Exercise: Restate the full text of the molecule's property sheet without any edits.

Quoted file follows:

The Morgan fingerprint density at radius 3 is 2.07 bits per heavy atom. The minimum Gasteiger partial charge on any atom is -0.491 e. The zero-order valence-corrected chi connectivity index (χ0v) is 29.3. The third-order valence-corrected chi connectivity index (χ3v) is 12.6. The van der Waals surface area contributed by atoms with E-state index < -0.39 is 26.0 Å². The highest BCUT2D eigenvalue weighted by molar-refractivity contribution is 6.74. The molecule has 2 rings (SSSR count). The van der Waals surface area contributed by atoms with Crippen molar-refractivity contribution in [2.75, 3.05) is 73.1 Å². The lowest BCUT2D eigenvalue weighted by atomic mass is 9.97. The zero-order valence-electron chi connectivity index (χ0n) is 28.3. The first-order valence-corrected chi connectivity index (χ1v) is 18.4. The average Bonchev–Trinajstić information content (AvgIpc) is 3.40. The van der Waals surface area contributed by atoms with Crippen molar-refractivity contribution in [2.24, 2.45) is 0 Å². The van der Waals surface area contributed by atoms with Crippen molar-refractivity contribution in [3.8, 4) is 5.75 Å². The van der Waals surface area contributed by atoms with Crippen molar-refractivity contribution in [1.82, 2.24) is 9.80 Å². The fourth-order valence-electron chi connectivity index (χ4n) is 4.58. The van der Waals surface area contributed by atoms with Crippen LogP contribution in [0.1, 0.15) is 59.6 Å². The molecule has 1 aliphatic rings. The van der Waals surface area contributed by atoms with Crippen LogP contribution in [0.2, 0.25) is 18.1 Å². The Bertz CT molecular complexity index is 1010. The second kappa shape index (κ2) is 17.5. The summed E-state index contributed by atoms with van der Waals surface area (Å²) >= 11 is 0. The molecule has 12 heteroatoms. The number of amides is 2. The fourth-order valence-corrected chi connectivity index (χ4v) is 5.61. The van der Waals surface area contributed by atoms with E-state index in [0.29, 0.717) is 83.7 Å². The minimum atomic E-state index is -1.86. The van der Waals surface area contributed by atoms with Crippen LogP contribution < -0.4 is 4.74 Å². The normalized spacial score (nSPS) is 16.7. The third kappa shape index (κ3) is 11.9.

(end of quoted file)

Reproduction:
The Morgan fingerprint density at radius 3 is 2.07 bits per heavy atom. The minimum Gasteiger partial charge on any atom is -0.491 e. The zero-order valence-corrected chi connectivity index (χ0v) is 29.3. The third-order valence-corrected chi connectivity index (χ3v) is 12.6. The van der Waals surface area contributed by atoms with E-state index < -0.39 is 26.0 Å². The highest BCUT2D eigenvalue weighted by molar-refractivity contribution is 6.74. The molecule has 2 rings (SSSR count). The van der Waals surface area contributed by atoms with Crippen molar-refractivity contribution in [2.75, 3.05) is 73.1 Å². The lowest BCUT2D eigenvalue weighted by atomic mass is 9.97. The zero-order valence-electron chi connectivity index (χ0n) is 28.3. The first-order valence-corrected chi connectivity index (χ1v) is 18.4. The average Bonchev–Trinajstić information content (AvgIpc) is 3.40. The van der Waals surface area contributed by atoms with Crippen molar-refractivity contribution in [2.24, 2.45) is 0 Å². The van der Waals surface area contributed by atoms with Crippen molar-refractivity contribution in [3.8, 4) is 5.75 Å². The van der Waals surface area contributed by atoms with Crippen molar-refractivity contribution in [1.82, 2.24) is 9.80 Å². The fourth-order valence-electron chi connectivity index (χ4n) is 4.58. The van der Waals surface area contributed by atoms with Crippen LogP contribution in [0.1, 0.15) is 59.6 Å². The molecule has 1 aliphatic rings. The van der Waals surface area contributed by atoms with Crippen LogP contribution in [0.2, 0.25) is 18.1 Å². The Bertz CT molecular complexity index is 1010. The second kappa shape index (κ2) is 17.5. The summed E-state index contributed by atoms with van der Waals surface area (Å²) >= 11 is 0. The molecule has 12 heteroatoms. The number of amides is 2. The fourth-order valence-corrected chi connectivity index (χ4v) is 5.61. The van der Waals surface area contributed by atoms with E-state index in [0.29, 0.717) is 83.7 Å². The minimum atomic E-state index is -1.86. The van der Waals surface area contributed by atoms with Crippen LogP contribution < -0.4 is 4.74 Å². The normalized spacial score (nSPS) is 16.7. The third kappa shape index (κ3) is 11.9.